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Spammers Admit Sending UCE to AOL Subscribers

A Brooklyn man has admitted of violating the CAN SPAM Act, the federal law that prohibits spam. He was facing trial in Manhattan federal court.

The charges accusing Adam Vitale, 26, and his co-conspirators are that they sent out a huge volume of unsolicited commercial e-mails (UCE) via the Internet to nearly 1.2 million e-mail addresses of AOL (America Online). They also hid the actual source of those spam mails.

Michael J. Garcia, U.S. Attorney for Southern District of New York said that Vitale and his partner Todd Moeller were in touch with a govt confidential informant through the instant messaging (IM). The two parties had reached an agreement for permission to spam out e-mail advertisements for a certain product in return of sharing half of the ensuing profits. Vitale and his friend then distributed around 1.2 million junk e-mails to AOL subscribers over the period from August 17 to August 23, 2005. The pair changed the senders' addresses on the e-mails and sent them from different PCs to hide the original source of the e-mails.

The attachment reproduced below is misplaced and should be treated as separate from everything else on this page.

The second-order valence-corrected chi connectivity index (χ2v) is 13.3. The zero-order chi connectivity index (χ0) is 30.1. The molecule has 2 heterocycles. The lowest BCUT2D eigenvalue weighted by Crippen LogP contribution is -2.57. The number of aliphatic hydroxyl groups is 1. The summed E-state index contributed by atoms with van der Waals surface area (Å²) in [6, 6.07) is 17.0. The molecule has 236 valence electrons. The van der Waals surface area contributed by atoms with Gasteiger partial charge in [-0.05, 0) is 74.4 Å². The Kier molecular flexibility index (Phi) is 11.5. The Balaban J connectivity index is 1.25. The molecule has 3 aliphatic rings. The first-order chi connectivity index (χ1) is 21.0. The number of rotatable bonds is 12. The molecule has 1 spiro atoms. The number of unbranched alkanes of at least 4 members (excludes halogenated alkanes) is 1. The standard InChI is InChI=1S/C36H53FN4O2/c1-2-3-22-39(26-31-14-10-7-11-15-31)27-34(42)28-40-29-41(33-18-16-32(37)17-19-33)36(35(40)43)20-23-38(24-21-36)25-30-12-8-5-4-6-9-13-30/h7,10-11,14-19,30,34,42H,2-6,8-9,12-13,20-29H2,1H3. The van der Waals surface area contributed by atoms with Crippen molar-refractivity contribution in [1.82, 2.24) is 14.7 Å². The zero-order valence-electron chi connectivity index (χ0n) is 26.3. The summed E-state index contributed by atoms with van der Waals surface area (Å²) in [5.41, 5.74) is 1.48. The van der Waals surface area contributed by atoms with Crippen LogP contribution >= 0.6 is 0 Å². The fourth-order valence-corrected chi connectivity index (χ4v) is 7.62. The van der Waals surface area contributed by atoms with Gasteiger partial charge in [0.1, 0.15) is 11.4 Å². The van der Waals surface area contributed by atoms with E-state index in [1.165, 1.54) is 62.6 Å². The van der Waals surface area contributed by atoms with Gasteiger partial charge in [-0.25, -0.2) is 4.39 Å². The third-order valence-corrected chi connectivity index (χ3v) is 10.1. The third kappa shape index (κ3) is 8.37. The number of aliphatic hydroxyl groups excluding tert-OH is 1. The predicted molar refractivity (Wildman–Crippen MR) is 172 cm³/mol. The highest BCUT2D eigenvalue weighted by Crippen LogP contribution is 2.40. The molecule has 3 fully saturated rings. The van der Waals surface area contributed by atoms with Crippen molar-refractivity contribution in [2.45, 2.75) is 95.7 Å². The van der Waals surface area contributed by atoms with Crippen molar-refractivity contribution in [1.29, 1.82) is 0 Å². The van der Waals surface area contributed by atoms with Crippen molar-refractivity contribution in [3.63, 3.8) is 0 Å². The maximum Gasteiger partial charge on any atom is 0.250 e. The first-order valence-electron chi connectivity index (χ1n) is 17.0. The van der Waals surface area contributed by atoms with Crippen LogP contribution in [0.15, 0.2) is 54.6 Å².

Forensic examination of the spam mails suggested that Vitale and Moeller used two separate techniques that prevented the recipients from identifying the source of the spam mails. This helped them to carry on with their illicit activity. They used Internet-connected PCs to relay the spam mails that appeared to look from those PCs and not the actual ones tracing to Vitale and Moeller. The men changed the header information in their unsolicited e-mails that helped to appear that the e-mails arrived from a different sender and not the real people.

A sentence, bearing imprisonment for a maximum of 11 years, will be announced for Vitale on September 13, 2007. Moeller from New Jersey faces the same punishment.

Adam O'Donnell, director of emerging technologies at Cloudmark Inc. thinks AOL has only won morally and nothing beyond that. PCWorld published O'Donnell's statement on June 12, 2007. Since these kinds of abuses primarily have economic motivations it means some other spammer has come close to make a replacement. It is also likely that this replacement is external to American jurisdiction.

Related article: Spammers Continue their Campaigns Successfully

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